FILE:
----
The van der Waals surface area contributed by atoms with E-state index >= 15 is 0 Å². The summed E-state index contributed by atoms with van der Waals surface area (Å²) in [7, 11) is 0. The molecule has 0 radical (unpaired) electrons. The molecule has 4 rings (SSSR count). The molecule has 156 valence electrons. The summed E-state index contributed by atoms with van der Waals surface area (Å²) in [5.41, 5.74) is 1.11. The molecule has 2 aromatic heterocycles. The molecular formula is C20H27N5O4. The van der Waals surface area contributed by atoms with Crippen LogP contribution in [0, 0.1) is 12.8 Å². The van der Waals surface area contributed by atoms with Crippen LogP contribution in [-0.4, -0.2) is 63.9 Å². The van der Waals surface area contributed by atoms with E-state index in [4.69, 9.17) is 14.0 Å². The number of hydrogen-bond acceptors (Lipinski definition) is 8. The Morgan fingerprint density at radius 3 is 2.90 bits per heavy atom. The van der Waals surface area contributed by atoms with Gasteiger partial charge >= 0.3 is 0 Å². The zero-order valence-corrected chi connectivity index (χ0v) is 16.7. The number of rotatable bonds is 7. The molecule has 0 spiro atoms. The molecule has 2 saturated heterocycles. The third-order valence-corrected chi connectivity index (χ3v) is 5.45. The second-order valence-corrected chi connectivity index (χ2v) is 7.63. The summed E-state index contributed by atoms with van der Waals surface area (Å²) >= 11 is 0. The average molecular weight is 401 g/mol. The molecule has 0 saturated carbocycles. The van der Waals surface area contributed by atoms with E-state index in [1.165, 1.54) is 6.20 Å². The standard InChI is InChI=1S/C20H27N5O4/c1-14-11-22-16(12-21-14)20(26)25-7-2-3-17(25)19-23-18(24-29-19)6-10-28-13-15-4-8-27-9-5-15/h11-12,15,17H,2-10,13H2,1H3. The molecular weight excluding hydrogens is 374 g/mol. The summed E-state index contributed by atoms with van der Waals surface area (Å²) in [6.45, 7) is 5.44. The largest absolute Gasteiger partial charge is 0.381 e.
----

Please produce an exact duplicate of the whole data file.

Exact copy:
The van der Waals surface area contributed by atoms with E-state index >= 15 is 0 Å². The summed E-state index contributed by atoms with van der Waals surface area (Å²) in [7, 11) is 0. The molecule has 0 radical (unpaired) electrons. The molecule has 4 rings (SSSR count). The molecule has 156 valence electrons. The summed E-state index contributed by atoms with van der Waals surface area (Å²) in [5.41, 5.74) is 1.11. The molecule has 2 aromatic heterocycles. The molecular formula is C20H27N5O4. The van der Waals surface area contributed by atoms with Crippen LogP contribution in [0, 0.1) is 12.8 Å². The van der Waals surface area contributed by atoms with Crippen LogP contribution in [-0.4, -0.2) is 63.9 Å². The van der Waals surface area contributed by atoms with E-state index in [4.69, 9.17) is 14.0 Å². The number of hydrogen-bond acceptors (Lipinski definition) is 8. The Morgan fingerprint density at radius 3 is 2.90 bits per heavy atom. The van der Waals surface area contributed by atoms with Gasteiger partial charge >= 0.3 is 0 Å². The zero-order valence-corrected chi connectivity index (χ0v) is 16.7. The number of rotatable bonds is 7. The molecule has 0 spiro atoms. The molecule has 2 saturated heterocycles. The third-order valence-corrected chi connectivity index (χ3v) is 5.45. The second-order valence-corrected chi connectivity index (χ2v) is 7.63. The summed E-state index contributed by atoms with van der Waals surface area (Å²) >= 11 is 0. The average molecular weight is 401 g/mol. The molecule has 0 saturated carbocycles. The van der Waals surface area contributed by atoms with E-state index in [1.165, 1.54) is 6.20 Å². The standard InChI is InChI=1S/C20H27N5O4/c1-14-11-22-16(12-21-14)20(26)25-7-2-3-17(25)19-23-18(24-29-19)6-10-28-13-15-4-8-27-9-5-15/h11-12,15,17H,2-10,13H2,1H3. The molecular weight excluding hydrogens is 374 g/mol. The summed E-state index contributed by atoms with van der Waals surface area (Å²) in [6.45, 7) is 5.44. The largest absolute Gasteiger partial charge is 0.381 e.